Table 5: Purpose of Using Electronics Information Resources by Gender
Table 5 shows a total of 911 of responses due to multiple choice from both male and female students on reasons why they use e-resources. A total of 280(43.5%) and 102(38.1) males and females students respectively indicated that they used the e-resources for research. In the same vein, 227 (35.3%) and 96(35.8%) of males and females students respectively responded that they use the e-resources for assignments. Looking at the reasons based on gender difference and the percentages it can be concluded that male students use e-resources more for research purposes while female students used the resources more for assignments and leisure.
Table 6: Ways through Which Students Acquire Search Skills by Gender
Table 6 shows the most common ways through which students acquire their search skills. A total of 321(64.7%) and 138(60.5%) males and females students agreed that they acquire the skills through friends and colleagues respectively, 253(51.0%) and 120(52.7%) males and females students obtained their search skills through library instructions and 250(50.4%) males students agreed that they obtained their search skill through courses they offer in the university. On the other hand 109 (47.8%) females responded that they acquire the search skills through trial and error. Results in table 6, imply that the margin between how males and females acquire their search skills is negligible, because basically both male and female students obtained their search skills and knowledge in same ways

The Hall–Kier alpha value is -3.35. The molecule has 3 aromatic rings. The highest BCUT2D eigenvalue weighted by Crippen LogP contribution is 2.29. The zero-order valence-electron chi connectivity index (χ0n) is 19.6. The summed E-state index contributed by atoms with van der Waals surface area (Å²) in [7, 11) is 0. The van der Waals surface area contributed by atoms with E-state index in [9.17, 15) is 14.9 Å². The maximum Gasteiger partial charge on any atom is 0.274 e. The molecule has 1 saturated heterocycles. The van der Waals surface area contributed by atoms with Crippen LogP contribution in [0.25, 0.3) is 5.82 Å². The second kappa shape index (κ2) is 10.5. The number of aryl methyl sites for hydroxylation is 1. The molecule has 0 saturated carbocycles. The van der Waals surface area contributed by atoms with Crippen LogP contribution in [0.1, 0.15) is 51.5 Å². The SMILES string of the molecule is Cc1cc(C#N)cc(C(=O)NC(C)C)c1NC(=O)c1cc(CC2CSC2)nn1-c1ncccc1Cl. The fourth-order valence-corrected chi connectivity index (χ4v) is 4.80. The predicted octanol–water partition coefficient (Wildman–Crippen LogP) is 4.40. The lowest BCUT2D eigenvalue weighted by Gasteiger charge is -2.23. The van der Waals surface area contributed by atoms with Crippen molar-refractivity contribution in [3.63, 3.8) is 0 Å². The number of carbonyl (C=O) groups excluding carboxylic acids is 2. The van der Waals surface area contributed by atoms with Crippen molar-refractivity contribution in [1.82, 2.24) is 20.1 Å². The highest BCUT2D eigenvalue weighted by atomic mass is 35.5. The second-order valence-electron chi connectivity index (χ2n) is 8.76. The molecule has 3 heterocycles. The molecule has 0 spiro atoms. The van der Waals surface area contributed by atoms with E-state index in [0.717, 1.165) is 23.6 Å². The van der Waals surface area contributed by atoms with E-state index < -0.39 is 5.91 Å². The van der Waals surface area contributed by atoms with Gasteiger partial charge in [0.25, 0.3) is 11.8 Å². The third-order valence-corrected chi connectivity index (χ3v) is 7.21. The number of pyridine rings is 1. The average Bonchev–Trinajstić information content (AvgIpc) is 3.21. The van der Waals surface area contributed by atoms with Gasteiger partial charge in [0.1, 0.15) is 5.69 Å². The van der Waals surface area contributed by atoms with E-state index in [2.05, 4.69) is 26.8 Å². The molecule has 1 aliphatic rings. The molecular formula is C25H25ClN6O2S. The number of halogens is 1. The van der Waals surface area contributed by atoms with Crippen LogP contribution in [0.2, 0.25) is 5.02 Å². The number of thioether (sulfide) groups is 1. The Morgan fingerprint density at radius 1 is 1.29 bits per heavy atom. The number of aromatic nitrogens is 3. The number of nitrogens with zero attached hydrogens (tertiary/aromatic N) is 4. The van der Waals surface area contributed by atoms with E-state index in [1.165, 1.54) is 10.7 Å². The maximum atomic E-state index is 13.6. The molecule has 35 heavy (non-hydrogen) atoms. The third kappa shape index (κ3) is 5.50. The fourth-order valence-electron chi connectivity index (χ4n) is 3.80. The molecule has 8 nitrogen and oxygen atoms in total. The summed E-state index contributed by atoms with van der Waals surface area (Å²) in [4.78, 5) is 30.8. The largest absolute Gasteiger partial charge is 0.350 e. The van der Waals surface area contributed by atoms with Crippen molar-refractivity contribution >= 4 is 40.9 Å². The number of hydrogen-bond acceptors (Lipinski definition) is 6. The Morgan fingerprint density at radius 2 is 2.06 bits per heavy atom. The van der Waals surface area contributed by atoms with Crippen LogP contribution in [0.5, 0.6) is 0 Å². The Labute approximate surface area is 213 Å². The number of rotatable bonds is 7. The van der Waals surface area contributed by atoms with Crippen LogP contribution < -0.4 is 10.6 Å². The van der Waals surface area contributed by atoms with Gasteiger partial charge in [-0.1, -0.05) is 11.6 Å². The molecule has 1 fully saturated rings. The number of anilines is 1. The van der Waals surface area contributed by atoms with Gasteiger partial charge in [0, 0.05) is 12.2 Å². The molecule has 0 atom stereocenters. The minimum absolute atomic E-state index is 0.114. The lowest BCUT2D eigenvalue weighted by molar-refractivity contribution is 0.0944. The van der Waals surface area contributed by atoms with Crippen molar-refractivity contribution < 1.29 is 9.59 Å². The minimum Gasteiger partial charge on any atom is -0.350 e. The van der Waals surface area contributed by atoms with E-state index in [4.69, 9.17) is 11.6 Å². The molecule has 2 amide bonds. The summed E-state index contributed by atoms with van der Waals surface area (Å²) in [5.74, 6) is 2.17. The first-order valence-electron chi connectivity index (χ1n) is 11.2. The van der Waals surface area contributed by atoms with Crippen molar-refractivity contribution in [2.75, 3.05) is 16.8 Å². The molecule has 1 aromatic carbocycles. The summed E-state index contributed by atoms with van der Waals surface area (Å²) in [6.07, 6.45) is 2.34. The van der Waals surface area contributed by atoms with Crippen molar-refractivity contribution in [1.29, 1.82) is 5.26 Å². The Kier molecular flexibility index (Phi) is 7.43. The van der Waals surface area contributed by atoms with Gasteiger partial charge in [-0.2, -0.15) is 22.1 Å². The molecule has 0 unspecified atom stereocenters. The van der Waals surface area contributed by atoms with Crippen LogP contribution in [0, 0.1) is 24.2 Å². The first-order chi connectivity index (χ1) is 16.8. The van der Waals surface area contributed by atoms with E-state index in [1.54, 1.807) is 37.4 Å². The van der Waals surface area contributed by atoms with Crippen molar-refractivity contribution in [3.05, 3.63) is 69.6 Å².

Hypothesis testing: The null hypothesis is stated thus:
Ho1: There is no significant difference between male and female students’ attitudes towards the use of electronic information resources. The result of tested hypothesis is presented in table 6
Table 6: Summary of Independent t-test on Attitudes Difference of Male and Female Students towards the Use of Electronic Information Resources
Significant at 0.05 level of significance
Table 5 shows that the mean and standard deviation (23.5302 ± 6.70196) of male students was higher than that of female students (21.4693 ± 7.59689). These revealed a t-value of -3.682 at df 722 which is less than p- value of .000 at 0.05 level of significance. By this result, it shows that statistical significant differences exist on attitudes of male and female students towards the use of electronic information resources since the mean value of male students is greater than that of female students. This means that male students use electronic resources more than female students Therefore, the null hypothesis which states there is no significant difference between male and female attitudes towards the use of electronic information resources is rejected.